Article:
Domestic violence: Rise in Devon and Cornwall incidents
The number of domestic violence incidents has increased in Devon and Cornwall in the past year.
The police force said officers responded to more than 25,000 incidents across the region - about 1,000 more than in the previous year.
According to research for Devon and Cornwall Police about half were linked to alcohol or drugs.
Tony Hogg, the newly-elected police and crime commissioner, said the issue of domestic abuse would be a priority.
Mr Hogg, who officially takes up his role on Thursday, described it as a "serious threat to social cohesions, health and wellbeing and police resources".
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"If you think of the costs of this behaviour in terms of the women's support agencies, social services taking children into care - massive amounts of money - I find it so damaging," he told BBC News.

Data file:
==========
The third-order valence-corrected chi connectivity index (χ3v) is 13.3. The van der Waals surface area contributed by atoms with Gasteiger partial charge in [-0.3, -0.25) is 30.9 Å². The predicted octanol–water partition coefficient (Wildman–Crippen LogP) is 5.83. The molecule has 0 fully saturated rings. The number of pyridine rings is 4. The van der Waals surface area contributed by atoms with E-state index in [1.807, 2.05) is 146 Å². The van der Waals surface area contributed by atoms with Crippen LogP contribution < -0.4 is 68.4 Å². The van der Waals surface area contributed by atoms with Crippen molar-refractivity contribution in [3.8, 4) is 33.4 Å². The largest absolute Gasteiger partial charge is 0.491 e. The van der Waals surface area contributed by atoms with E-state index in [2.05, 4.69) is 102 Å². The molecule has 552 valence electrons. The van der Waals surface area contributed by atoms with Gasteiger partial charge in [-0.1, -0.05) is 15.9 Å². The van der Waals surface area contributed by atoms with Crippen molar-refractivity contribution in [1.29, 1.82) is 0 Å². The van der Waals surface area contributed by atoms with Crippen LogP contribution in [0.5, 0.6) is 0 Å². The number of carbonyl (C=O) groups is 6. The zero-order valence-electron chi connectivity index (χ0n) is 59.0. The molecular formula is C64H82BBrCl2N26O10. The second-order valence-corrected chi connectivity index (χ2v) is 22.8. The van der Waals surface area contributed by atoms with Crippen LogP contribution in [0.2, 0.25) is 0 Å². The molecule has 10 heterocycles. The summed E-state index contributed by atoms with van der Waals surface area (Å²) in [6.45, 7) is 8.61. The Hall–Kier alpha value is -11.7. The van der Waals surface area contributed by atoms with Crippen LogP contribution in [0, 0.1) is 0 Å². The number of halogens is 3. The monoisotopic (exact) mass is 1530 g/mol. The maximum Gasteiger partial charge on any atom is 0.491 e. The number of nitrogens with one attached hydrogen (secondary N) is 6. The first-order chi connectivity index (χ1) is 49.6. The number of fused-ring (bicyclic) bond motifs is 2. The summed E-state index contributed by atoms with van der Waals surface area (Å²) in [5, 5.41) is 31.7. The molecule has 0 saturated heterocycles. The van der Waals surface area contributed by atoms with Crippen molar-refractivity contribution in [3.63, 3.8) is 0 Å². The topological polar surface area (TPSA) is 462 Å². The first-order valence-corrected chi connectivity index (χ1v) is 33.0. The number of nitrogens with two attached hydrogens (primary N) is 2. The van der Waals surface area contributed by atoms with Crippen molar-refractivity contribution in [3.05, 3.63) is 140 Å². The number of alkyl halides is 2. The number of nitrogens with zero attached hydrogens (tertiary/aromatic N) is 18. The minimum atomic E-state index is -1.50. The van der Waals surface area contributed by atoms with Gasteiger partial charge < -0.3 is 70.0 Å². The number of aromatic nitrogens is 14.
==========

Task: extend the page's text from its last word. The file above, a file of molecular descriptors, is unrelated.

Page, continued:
Det Ch Insp Mike West, from the force's public protection unit, said no-one should have to put up with abuse in any form.
Rachel Martin from the South West charity ADVA (against domestic violence and abuse) said, while she welcomed the awareness campaign, it was a "myth" that violence only occurred because of alcohol.
"Perpetrators of domestic violence are abusive with and without it," she said.
"What we deal with currently is crisis management in our hospitals, GP practices and in our schools... and what we would benefit from is prevention," she said.
Christine Fritsch from Stop Abuse for Everyone said alcohol could contribute to an escalation of violence.
"Often victims use alcohol as an unhealthy way of coping with the impact of domestic abuse and violence, which in return can make victims more vulnerable and put them at even more risk," she said.
The alcohol and drug treatment charity Addaction said help was available for people who wanted it.